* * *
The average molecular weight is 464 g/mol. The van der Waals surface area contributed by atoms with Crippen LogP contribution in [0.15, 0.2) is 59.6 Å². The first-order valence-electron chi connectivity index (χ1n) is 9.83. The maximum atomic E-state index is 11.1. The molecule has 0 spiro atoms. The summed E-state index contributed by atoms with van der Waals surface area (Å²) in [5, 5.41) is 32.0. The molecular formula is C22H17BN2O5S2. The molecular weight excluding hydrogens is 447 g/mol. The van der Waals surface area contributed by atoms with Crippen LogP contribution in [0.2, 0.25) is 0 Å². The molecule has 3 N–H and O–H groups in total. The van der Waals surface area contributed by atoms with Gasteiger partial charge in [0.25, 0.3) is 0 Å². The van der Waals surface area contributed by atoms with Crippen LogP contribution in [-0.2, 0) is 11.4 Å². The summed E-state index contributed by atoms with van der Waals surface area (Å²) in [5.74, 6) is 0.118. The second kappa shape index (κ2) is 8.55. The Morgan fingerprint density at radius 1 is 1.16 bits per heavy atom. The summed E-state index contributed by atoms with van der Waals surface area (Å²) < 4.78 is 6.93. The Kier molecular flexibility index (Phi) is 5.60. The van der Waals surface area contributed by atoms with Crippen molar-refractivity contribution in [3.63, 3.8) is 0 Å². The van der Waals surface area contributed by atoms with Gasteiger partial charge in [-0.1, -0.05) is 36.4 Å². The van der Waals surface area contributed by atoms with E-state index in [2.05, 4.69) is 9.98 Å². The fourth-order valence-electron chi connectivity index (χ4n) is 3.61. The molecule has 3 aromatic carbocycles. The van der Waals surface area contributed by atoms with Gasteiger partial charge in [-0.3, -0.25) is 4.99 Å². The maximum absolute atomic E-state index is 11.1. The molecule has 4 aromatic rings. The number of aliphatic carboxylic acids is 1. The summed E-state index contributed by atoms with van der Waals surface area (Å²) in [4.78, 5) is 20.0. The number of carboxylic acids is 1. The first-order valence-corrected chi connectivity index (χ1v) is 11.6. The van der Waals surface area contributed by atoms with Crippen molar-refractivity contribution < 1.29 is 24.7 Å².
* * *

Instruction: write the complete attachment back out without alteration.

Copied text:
The average molecular weight is 464 g/mol. The van der Waals surface area contributed by atoms with Crippen LogP contribution in [0.15, 0.2) is 59.6 Å². The first-order valence-electron chi connectivity index (χ1n) is 9.83. The maximum atomic E-state index is 11.1. The molecule has 0 spiro atoms. The summed E-state index contributed by atoms with van der Waals surface area (Å²) in [5, 5.41) is 32.0. The molecular formula is C22H17BN2O5S2. The molecular weight excluding hydrogens is 447 g/mol. The van der Waals surface area contributed by atoms with Crippen LogP contribution in [0.2, 0.25) is 0 Å². The molecule has 3 N–H and O–H groups in total. The van der Waals surface area contributed by atoms with Gasteiger partial charge in [0.25, 0.3) is 0 Å². The van der Waals surface area contributed by atoms with Crippen LogP contribution in [-0.2, 0) is 11.4 Å². The summed E-state index contributed by atoms with van der Waals surface area (Å²) in [5.74, 6) is 0.118. The second kappa shape index (κ2) is 8.55. The Morgan fingerprint density at radius 1 is 1.16 bits per heavy atom. The summed E-state index contributed by atoms with van der Waals surface area (Å²) < 4.78 is 6.93. The Kier molecular flexibility index (Phi) is 5.60. The van der Waals surface area contributed by atoms with Crippen molar-refractivity contribution in [3.63, 3.8) is 0 Å². The van der Waals surface area contributed by atoms with Gasteiger partial charge in [-0.1, -0.05) is 36.4 Å². The van der Waals surface area contributed by atoms with E-state index in [2.05, 4.69) is 9.98 Å². The fourth-order valence-electron chi connectivity index (χ4n) is 3.61. The molecule has 3 aromatic carbocycles. The van der Waals surface area contributed by atoms with Gasteiger partial charge in [-0.3, -0.25) is 4.99 Å². The maximum absolute atomic E-state index is 11.1. The molecule has 4 aromatic rings. The number of aliphatic carboxylic acids is 1. The summed E-state index contributed by atoms with van der Waals surface area (Å²) in [4.78, 5) is 20.0. The number of carboxylic acids is 1. The first-order valence-corrected chi connectivity index (χ1v) is 11.6. The van der Waals surface area contributed by atoms with Crippen molar-refractivity contribution < 1.29 is 24.7 Å².